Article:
The lawn is a gift of the English garden tradition from the eighteenth century. Early…
On Sunday the Boston Globe featured an article called “Urban Farming Takes Root” which tells the story of city dwellers who start farming to both improve blighted landscapes and provide food.
Growing vegetables continues to score high in surveys conducted with American gardeners everywhere, and now, even on the front lawn.
A week ago while on a garden tour in Portsmouth,NH I saw an example of a city dweller who made her own property into an urban farm which she calls Sidewalk Farms. Vegetables now grow in rows in what was once the front lawn.
The vegetables on the front lawn area include kale, potatoes, eggplant, peppers, beets, and herbs like garlic and basil.
It is a typical city plot of about one fifth of an acre that now produces enough vegetables and eggs to feed this family of four year-round.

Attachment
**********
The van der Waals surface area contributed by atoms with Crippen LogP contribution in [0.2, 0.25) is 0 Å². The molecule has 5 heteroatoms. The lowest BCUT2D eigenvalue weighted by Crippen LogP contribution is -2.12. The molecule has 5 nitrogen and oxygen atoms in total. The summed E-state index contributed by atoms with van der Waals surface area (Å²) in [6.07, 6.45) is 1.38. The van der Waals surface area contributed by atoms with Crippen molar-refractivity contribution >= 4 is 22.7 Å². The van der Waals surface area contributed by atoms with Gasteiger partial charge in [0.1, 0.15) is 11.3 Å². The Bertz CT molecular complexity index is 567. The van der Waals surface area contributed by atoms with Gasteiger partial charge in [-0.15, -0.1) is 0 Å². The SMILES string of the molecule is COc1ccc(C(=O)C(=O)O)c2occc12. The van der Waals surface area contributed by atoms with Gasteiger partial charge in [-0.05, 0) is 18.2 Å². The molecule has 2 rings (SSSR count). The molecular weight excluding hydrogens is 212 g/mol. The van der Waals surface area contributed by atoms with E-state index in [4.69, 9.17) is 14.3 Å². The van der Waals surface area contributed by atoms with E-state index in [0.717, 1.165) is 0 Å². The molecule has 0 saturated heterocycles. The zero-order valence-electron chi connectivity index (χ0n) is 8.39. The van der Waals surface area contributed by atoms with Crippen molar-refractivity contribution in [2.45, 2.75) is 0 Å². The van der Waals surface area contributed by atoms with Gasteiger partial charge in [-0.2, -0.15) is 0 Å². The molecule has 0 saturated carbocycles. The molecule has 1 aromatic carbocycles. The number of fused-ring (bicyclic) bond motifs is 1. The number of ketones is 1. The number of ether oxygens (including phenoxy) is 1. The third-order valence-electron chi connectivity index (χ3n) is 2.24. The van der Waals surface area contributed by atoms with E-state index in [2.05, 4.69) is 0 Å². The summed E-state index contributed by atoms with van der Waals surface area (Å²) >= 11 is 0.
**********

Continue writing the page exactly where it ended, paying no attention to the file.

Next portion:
In the back yard stand large colorful plastic containers, many of them also filled with vegetables like tomatoes.
You do see some lawn in the back, and even an above-ground pool for the family.
Back there as well chickens in their pens let you know their presence.
A poly greenhouse in the back yard gives the owners a head start on their vegetables from seed.
It seems like every inch of the property is productive.
That a small house in an ordinary neighborhood now grows vegetables on the front lawn would have been unthinkable even ten years ago. The lawn, inherited from the English romantic garden tradition, has been an integral part of our landscape tradition for over two hundred years.